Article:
US release Headley terrorist interrogation tapes
US federal prosecutors have released interrogation tapes of admitted Pakistani-American terrorist David Headley, who helped plot the November 2008 Mumbai terror attacks, after a Chicago judge's order
US federal prosecutors have released interrogation tapes of admitted Pakistani-American terrorist David Headley, who helped plot the November 2008 Mumbai terror attacks, after a Chicago judge's order.
Headley, son of a Pakistani diplomat and an American mother, who changed his given name of Daood Gilani to scout targets in Mumbai without arousing suspicion, is heard speaking publicly for the first time in the just released clips, ABC News reported.
Wednesday's release of the Federal Bureau of Investigation (FBI) tape came after a not for profit investigative journalism group, Pro-Publica, filed a court motion along with the PBS show Frontline.
The government argued that Headley's family would be endangered if the video was released. Judge Harry Leinenweber said he wasn't convinced of that.
Headley is heard on the tape saying: "I want some, I mean would like, I know it doesn't matter what I want, but I'd like, from my eyes, I want some kind of bust to happen.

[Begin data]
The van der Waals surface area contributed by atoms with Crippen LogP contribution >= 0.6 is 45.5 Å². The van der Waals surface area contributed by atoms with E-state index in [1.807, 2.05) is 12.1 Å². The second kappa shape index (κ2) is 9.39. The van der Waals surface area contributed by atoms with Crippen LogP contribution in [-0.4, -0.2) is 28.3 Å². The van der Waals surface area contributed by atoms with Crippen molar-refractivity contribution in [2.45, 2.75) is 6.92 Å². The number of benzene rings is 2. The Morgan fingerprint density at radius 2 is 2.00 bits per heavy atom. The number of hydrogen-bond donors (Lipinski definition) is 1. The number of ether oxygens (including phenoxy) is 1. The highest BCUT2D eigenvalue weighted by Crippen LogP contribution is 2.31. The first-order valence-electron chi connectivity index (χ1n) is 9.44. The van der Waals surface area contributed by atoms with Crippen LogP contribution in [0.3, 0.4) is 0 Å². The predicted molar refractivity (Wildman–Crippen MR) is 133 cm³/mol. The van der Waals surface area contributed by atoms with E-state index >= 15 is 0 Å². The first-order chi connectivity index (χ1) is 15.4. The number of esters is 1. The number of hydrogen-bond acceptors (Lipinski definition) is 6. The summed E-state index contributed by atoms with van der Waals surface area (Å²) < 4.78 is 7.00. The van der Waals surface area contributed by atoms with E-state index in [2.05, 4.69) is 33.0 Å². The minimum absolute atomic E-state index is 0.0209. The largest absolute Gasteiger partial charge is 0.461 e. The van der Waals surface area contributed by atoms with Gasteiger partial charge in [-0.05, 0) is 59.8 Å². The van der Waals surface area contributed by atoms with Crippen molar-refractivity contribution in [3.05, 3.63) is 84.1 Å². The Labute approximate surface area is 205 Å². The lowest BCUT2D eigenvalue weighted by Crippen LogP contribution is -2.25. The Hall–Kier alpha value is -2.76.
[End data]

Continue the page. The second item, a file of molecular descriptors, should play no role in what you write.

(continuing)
"I don't want to keep on & I mean I know you have plenty of evidence against me but really I'm just providing you more and more evidence against me and you aren't making any arrests."
During questioning, Headley was told that he had to tell authorities everything he knew and that any plea bargain would be based on the importance and quality of the information, ABC said.
That is when Headley made a motion to suggest a plea deal to avoid the death penalty and then decided to turn on his boyhood friend, Pakistan born Canadian Tahawwur Rana, who provided Headley the cover of his Chicago based immigration business.
Headley would go on to get his plea deal in exchange for testifying against Rana, who was cleared in June of his role in the 26/11 Mumbai attacks but convicted of providing material help to Pakistan based terror outfit Lashkar-e-Taiba (LeT) for a foiled plot to attack a Danish newspaper.